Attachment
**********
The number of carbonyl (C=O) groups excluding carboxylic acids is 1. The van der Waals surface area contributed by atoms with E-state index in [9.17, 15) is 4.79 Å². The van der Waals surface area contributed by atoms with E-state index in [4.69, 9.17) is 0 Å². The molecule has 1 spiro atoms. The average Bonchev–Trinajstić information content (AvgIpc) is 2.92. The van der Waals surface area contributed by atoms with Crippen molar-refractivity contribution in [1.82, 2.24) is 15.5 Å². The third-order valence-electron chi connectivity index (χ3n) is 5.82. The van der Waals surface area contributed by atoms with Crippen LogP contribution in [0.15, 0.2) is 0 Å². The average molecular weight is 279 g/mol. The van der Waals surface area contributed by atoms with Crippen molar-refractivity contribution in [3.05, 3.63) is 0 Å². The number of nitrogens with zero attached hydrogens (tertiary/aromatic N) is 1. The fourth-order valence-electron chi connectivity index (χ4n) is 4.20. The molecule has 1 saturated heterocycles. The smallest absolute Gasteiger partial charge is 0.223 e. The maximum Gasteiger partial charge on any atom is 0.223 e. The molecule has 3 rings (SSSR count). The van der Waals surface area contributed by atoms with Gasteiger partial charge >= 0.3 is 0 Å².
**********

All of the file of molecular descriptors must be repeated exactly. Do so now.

The number of carbonyl (C=O) groups excluding carboxylic acids is 1. The van der Waals surface area contributed by atoms with E-state index in [9.17, 15) is 4.79 Å². The van der Waals surface area contributed by atoms with E-state index in [4.69, 9.17) is 0 Å². The molecule has 1 spiro atoms. The average Bonchev–Trinajstić information content (AvgIpc) is 2.92. The van der Waals surface area contributed by atoms with Crippen molar-refractivity contribution in [1.82, 2.24) is 15.5 Å². The third-order valence-electron chi connectivity index (χ3n) is 5.82. The van der Waals surface area contributed by atoms with Crippen LogP contribution in [0.15, 0.2) is 0 Å². The average molecular weight is 279 g/mol. The van der Waals surface area contributed by atoms with Crippen molar-refractivity contribution in [3.05, 3.63) is 0 Å². The number of nitrogens with zero attached hydrogens (tertiary/aromatic N) is 1. The fourth-order valence-electron chi connectivity index (χ4n) is 4.20. The molecule has 1 saturated heterocycles. The smallest absolute Gasteiger partial charge is 0.223 e. The maximum Gasteiger partial charge on any atom is 0.223 e. The molecule has 3 rings (SSSR count). The van der Waals surface area contributed by atoms with Gasteiger partial charge >= 0.3 is 0 Å².